Recent efforts by the House Transportation and Infrastructure Committee to overhaul the way our air traffic system is governed are bold, but misguided. Under the House bill H.R. 4441, air traffic control (ATC) would be separated from the FAA and given to a new ATC corporation, governed by a board of aviation stakeholders, most of whom would represent the interests of commercial aviation and its unions. (See “Washington Report, The Airlines vs. Business Aviation”).
The board would have full authority to write its own regulations and assess user fees on all aircraft owners and operators. There would be no oversight to ensure its safe and equitable operation, nor that funds are spent prudently for all users of the public airspace system. The bill would afford commercial airlines a disproportionate amount of control over America’s skies, at the expense of owners and users of business aircraft.
What Would Passage of This Bill Mean for You?
- Reduced Access Means Lost Time – By controlling the ATC budget, airlines could focus NextGen system improvements on the 500 U.S. airports served by commercial airlines (See “NextGen – Why?” BAA, Jan/Feb 2015). Limited federal funds would be invested in updating and improving the other 4,500 U.S. airports used daily by business aircraft, such as Cessna Field and the Beech Factory in Wichita, Centennial (near Denver), Chicago Executive, Teterboro, Capital City (Harrisburg, PA), Van Nuys (southern CA), and Dutchess County (Poughkeepsie, NY). So to take full advantage of NextGen’s improved operational safety, you’d have to use airports like O’Hare or Denver International, losing the time savings you currently achieve via business jet travel. And for many small or rural communities, these airports are the only means of transport for the goods and services on which your business may depend.
- New User Fees – Designed to overhaul the financing of air traffic operations, the bill would eliminate most airline ticket taxes, replacing them with a fee-based system. Given the airline-controlled Board and budget, airlines – not business aviation users – are likely to be favored. New federal landing fees, increased registration fees, and increased annual or per-flight costs all are possible. The current Federal Excise Tax on fuel and tickets already distributes costs proportionally among users. The bigger your aircraft, the more fuel it burns, and the more tax you pay.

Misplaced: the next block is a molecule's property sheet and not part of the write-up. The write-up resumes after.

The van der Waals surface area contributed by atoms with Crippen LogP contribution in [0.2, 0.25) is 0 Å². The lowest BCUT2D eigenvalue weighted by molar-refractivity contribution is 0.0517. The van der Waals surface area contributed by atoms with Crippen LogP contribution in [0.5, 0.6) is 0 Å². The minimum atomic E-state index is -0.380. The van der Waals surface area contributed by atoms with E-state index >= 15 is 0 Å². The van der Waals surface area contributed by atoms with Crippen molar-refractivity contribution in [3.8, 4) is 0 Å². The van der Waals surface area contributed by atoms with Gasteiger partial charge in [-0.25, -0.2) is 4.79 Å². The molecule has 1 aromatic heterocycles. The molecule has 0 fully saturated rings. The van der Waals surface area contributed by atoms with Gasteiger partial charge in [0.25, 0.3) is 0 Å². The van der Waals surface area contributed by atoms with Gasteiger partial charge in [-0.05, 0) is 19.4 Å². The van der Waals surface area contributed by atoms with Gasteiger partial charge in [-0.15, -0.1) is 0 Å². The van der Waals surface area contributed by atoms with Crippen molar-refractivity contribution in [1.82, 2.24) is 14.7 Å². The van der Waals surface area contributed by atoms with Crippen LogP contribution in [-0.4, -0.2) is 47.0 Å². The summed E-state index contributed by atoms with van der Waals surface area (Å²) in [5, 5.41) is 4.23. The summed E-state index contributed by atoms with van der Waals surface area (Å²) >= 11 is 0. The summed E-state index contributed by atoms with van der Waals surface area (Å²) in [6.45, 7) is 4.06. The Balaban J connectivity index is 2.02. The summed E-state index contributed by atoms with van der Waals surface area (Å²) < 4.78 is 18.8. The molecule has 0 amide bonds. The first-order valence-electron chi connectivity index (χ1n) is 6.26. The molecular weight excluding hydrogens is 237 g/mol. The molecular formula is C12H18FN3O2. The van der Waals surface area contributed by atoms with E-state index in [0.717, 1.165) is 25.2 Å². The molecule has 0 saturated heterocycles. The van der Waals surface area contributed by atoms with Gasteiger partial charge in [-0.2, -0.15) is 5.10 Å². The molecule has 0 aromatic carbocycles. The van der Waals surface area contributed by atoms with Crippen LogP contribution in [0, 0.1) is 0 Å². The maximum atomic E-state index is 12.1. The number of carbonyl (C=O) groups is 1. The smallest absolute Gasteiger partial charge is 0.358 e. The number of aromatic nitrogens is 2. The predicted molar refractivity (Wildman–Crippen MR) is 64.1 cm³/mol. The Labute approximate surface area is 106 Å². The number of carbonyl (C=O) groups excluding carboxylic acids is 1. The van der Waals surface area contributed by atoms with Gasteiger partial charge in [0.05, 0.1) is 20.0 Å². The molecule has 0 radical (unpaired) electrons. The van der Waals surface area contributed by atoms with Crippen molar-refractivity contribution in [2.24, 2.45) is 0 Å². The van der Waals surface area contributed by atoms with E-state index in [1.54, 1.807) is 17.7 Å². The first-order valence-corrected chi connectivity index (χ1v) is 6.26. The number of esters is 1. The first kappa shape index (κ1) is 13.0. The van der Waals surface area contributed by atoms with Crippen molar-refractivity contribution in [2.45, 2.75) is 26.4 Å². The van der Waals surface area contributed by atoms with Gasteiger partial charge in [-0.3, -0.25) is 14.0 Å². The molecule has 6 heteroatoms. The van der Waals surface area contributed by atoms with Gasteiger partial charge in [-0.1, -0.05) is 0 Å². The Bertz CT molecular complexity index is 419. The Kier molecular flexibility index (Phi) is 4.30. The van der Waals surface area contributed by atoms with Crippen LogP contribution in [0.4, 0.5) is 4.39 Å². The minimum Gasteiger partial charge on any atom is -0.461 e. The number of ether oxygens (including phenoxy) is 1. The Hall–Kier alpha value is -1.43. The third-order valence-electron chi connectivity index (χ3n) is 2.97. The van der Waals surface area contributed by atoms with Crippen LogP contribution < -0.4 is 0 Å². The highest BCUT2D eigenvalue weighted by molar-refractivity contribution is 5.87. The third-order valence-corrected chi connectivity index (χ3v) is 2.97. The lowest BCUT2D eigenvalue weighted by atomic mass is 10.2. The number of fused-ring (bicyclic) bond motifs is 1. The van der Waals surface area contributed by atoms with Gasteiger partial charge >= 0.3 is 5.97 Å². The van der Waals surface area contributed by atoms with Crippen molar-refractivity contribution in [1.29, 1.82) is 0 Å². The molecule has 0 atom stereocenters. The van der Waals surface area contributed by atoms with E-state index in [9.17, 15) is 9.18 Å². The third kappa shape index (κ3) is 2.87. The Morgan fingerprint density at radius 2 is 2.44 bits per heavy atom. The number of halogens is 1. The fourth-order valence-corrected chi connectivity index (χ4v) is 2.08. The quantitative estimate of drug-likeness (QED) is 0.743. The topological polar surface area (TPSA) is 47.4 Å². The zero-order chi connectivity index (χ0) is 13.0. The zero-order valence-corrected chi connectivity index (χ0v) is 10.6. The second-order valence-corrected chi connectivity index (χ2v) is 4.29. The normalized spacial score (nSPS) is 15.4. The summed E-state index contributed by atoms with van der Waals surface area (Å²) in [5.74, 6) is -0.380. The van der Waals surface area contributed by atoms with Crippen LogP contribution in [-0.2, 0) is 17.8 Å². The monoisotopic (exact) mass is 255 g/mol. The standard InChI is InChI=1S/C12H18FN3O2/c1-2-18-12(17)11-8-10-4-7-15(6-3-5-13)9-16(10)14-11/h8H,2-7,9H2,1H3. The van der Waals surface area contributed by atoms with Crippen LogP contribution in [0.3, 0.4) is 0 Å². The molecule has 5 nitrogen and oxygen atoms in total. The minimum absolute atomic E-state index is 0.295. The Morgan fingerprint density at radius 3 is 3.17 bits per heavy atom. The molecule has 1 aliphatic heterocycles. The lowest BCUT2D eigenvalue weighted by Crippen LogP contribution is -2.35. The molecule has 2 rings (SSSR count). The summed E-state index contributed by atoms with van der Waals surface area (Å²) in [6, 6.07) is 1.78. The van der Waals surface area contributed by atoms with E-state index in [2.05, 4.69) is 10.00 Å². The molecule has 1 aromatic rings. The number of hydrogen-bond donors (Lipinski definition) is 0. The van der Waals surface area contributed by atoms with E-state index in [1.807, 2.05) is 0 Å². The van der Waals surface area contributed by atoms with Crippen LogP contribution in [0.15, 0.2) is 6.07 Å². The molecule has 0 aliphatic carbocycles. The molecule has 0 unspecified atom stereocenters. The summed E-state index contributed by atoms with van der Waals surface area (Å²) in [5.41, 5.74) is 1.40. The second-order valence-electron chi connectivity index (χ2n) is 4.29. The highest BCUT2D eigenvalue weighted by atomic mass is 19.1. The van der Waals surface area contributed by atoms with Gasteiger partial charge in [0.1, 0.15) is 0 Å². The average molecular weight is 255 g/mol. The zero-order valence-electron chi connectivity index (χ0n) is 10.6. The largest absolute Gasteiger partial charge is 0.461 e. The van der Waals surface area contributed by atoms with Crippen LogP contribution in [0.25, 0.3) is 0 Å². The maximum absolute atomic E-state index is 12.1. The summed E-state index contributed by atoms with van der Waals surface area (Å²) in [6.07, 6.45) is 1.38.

- Safety Concerns – A recent Government Accountability Office study stated that passage of H.R. 4441 likely would jeopardize safety and create uninsurable liabilities. Though as stated, NextGen improvements first would be made at commercial airports, the bill does not specify when – if ever – the smaller airports that you use regularly would be improved.
- Another Bureaucratic Barrier – Slower than expected air traffic modernization efforts, new global emission standards, shifting political climates, and general economic uncertainties already present challenges for business aviation users and manufacturers. The impact of this bill would be yet one more hurdle which raises the cost of using your aircraft as a productive business tool.
As of this writing, the House bill has not made it out of Congress and onto the president’s desk, thanks largely to the concerted efforts of the general and business aviation community to educate Congress on its negative implications for bizav.
By the time you read this, this most current attempt to privatize our ATC system may well have been put to rest. But just as it’s not the first time such a bill has been proposed, it’s not likely to be the last.
To add your voice to the opposition and ensure that your access to the security, time savings, and management efficiencies provided by business aviation remain unimpeded – and help forestall future such efforts – contact your Congressional representative personally, or use the “Contact Congress” form www.nbaa.org/advocacy/contact/ on the website of the National Business Aviation Association.” BAA